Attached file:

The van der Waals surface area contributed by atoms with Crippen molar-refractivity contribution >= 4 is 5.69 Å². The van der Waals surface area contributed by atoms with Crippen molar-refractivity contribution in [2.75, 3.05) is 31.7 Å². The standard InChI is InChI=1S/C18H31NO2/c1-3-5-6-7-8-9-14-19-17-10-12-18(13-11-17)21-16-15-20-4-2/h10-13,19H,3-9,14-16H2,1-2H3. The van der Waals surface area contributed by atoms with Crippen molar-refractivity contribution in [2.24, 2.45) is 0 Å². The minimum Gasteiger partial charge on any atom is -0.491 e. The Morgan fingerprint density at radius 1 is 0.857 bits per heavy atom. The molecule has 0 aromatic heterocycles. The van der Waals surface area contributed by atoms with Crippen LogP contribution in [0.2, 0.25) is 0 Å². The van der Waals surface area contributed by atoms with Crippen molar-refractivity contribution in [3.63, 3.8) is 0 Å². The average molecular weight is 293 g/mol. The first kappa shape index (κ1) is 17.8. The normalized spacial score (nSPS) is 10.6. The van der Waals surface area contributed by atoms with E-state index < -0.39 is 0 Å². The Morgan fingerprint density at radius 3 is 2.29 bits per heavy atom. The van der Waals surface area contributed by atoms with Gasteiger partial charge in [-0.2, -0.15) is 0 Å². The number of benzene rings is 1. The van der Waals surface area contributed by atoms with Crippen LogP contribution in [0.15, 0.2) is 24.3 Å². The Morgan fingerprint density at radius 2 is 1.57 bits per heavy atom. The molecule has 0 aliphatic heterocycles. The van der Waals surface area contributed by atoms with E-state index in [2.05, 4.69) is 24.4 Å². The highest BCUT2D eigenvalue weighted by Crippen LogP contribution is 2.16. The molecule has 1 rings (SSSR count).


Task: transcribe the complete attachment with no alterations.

The van der Waals surface area contributed by atoms with Crippen molar-refractivity contribution >= 4 is 5.69 Å². The van der Waals surface area contributed by atoms with Crippen molar-refractivity contribution in [2.75, 3.05) is 31.7 Å². The standard InChI is InChI=1S/C18H31NO2/c1-3-5-6-7-8-9-14-19-17-10-12-18(13-11-17)21-16-15-20-4-2/h10-13,19H,3-9,14-16H2,1-2H3. The van der Waals surface area contributed by atoms with Crippen molar-refractivity contribution in [2.24, 2.45) is 0 Å². The minimum Gasteiger partial charge on any atom is -0.491 e. The Morgan fingerprint density at radius 1 is 0.857 bits per heavy atom. The molecule has 0 aromatic heterocycles. The van der Waals surface area contributed by atoms with Crippen LogP contribution in [0.2, 0.25) is 0 Å². The van der Waals surface area contributed by atoms with Crippen molar-refractivity contribution in [3.63, 3.8) is 0 Å². The average molecular weight is 293 g/mol. The first kappa shape index (κ1) is 17.8. The normalized spacial score (nSPS) is 10.6. The van der Waals surface area contributed by atoms with E-state index < -0.39 is 0 Å². The Morgan fingerprint density at radius 3 is 2.29 bits per heavy atom. The van der Waals surface area contributed by atoms with Gasteiger partial charge in [-0.2, -0.15) is 0 Å². The number of benzene rings is 1. The van der Waals surface area contributed by atoms with Crippen LogP contribution in [0.15, 0.2) is 24.3 Å². The Morgan fingerprint density at radius 2 is 1.57 bits per heavy atom. The molecule has 0 aliphatic heterocycles. The van der Waals surface area contributed by atoms with E-state index in [2.05, 4.69) is 24.4 Å². The highest BCUT2D eigenvalue weighted by Crippen LogP contribution is 2.16. The molecule has 1 rings (SSSR count).